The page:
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Yoruba Group Wants Law On Compulsory Basic Education Enforced

Dream of the late Statesman, Chief Obafemi Awolowo, to make every Yoruba man functionally literate and use education to drive socio-economic transformation may be close to being fulfilled, amid fresh initiatives to reenact the incredible developmental strides recorded  under the late Sage’s free universal primary education in the defunct Western Region.
The move, being speaheaded by a Yoruba think-tank and advocacy group, The Yoruba Leadership and Peace Initiative (TYLPI) seeks to ensure enforcement of the Compulsory Free Basic Universal Education Act 2004.
The law requires government at all levels to fund and provide all necessities for the education of every Nigerian child from primary up to Junior Secondary School (JSS) level.
It prescribes fines and jail terms ranging between one and two months for parents who failed to send their children to school and benefit from the scheme.
Despite this, there are many children of school age who are illiterate, begging for alms, idling away or doing menial jobs.
Standards of education have also fallen due to poor funding by government resulting in dearth of learning facilities, decrepit infrastructure, inefficiency and low morale among teachers.
Speaking at the first meeting of the group in the year held at the Lead City University, Ibadan, TYLPI’s President, Mr. Olusegun Ahmadu, noted that the situation had particularly deteriorated in the southwest, such that the region that used to  lead in education and development now lagged behind other sections of the country especially in external examinations and other indices of academic distinction. Describing this as unacceptable, the TYLPI boss said the organization comprising prominent Yoruba intellectuals, professionals, technocrats and businessmen, was poised to holding parents and the state governments in the geo-political zones to their responsibilty under the basic education law.
He lamented the prevailing decay in the school system, amid reports that billions of Naira in the Universal Basic Education (UBEC) Fund specially provided by the law to finance this tier of education have remained in the coffers unutilised because some governors failed to pay their own counterpart funds that would enable them draw and benefit from the federal grant!
He also called for innovative review or development of educational curricular in line with emerging realities, increased roles and delegation of authority on education to the regions, as well as the implementation of the compulsory basic education law to ensure 100 percent literacy in the southwest.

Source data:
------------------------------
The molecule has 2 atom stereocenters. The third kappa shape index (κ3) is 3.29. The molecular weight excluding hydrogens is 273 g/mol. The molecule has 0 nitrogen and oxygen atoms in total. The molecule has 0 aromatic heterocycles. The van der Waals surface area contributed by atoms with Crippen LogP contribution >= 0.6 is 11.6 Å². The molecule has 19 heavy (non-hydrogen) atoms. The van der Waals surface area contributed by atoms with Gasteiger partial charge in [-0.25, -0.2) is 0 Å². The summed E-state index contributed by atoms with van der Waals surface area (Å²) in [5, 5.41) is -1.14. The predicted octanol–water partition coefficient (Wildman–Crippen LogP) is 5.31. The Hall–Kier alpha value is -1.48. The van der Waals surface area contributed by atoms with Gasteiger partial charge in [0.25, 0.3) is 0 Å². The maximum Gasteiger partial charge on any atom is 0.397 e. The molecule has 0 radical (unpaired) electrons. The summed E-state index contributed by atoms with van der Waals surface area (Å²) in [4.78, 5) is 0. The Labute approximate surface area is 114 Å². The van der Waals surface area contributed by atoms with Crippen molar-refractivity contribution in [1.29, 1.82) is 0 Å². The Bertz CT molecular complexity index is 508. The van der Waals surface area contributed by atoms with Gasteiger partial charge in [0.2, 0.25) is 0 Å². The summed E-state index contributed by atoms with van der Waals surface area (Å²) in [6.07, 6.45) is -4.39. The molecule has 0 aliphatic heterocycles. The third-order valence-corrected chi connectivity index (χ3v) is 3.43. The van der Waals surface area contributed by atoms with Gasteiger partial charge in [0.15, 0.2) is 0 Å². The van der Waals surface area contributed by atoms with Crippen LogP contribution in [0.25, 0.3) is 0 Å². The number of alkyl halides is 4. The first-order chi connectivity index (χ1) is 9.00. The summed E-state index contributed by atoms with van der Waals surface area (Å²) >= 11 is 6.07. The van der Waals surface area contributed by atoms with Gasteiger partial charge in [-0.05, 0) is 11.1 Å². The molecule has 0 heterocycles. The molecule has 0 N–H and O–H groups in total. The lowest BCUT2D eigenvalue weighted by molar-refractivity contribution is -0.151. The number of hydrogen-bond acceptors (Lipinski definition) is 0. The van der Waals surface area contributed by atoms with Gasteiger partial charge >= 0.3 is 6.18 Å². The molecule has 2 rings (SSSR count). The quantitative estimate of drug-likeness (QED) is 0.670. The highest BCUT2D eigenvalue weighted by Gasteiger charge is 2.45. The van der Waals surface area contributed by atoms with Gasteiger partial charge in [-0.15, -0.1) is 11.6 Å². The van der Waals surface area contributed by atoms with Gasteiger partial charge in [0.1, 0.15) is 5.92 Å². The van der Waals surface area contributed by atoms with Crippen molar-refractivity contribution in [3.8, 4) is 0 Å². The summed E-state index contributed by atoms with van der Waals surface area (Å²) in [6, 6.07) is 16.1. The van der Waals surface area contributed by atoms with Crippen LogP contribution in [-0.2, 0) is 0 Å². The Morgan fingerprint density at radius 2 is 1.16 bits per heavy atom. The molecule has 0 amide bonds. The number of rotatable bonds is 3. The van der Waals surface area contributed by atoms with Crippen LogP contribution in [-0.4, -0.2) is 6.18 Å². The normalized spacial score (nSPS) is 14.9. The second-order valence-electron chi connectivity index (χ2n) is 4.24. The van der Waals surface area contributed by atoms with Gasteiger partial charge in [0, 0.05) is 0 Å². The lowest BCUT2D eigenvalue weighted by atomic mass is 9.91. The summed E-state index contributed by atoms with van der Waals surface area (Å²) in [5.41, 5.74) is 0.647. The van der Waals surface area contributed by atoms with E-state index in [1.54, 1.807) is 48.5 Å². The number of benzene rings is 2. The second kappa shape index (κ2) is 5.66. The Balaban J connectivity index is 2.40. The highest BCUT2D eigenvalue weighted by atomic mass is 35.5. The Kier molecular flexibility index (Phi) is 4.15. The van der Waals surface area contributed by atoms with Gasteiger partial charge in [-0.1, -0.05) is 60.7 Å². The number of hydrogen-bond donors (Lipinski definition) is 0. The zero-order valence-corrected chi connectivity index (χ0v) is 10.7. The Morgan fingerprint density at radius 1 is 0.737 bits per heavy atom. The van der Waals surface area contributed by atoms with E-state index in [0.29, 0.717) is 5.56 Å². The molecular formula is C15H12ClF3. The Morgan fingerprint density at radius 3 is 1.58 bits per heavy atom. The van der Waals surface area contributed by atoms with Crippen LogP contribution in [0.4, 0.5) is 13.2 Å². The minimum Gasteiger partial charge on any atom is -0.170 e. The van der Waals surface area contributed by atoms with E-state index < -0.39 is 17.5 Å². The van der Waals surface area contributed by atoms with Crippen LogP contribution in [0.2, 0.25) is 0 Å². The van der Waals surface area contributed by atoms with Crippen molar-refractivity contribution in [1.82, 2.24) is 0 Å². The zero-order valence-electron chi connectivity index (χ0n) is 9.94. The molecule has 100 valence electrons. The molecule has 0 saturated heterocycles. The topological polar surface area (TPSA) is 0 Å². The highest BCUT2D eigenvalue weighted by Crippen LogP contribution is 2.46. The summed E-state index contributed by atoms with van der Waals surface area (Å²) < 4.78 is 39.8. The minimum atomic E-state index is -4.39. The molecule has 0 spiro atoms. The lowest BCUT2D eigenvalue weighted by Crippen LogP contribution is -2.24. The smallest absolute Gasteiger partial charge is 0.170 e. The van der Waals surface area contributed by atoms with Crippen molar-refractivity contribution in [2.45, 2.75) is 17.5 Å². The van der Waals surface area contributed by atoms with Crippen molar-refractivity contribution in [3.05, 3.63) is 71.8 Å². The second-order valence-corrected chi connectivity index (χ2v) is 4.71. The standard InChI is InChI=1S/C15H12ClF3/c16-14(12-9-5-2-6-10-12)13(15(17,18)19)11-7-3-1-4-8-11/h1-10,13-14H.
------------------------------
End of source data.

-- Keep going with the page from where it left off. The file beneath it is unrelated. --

Ahmadu said there was need to salvage the Southwest from perceived adverse effects of  Nigeria’s “inequitable and dysfunctional federal system” and  not only rejuvenate but also improve on the legacies of the region’s founding fathers in setting the pace in development, education and other spheres of life by prioritizing education and  using it as the lynchpin for innovation and transformative change as in the first republic.
Reviewing preliminary reports of the panels it raised to  revitalise critical sectors including education, agriculture and power in the Southwest, the TYLPI President charged the chairmen and members to work harder and tapped the expertise within and outside the group  so as to produce credible  and comprehensive roadmaps that would jump-start the region’s development and restore it to its erstwhile  leading position not only in Nigeria but also on the African continent.
TYLPI vowed to defend the region and its people against anything that could be inimical to their interest. However, while it expressed readiness to partner with the Development Agenda for Western Nigeria (DAWN) Commission and other groups championing similar ideals, Ahmadu emphasized that the group would strictly maintain its identity, focus and policy of non- violent advocacy as means of achieving its objectives.
He urged every Yoruba to rally round and support the Amotekun initiative which, he stressed, must be seen beyond merely providing security for Yorubaland, but as also providing immense possibilities for rapid and holistic transformation and uplifting of diverse aspects of life of the people of the Southwest geo-political zone.
At the  meeting were: the Vice President, Chief Femi Alafe-Aluko,; General Secretary, Arakunrin Olufemi J Adefemiwa; Assistant Secretary, Mr. Oluwakayode F. Adeyemi; Profs Adebisi Sowunmi and Soji Adejumo.
Others were: Chief Babajide Olatunde-Agbeja, Chairman, Education committee; Agbaakin Labi Adeyemi, Treasurer and Mr. Abiola Olagunju, Legal Adviser.
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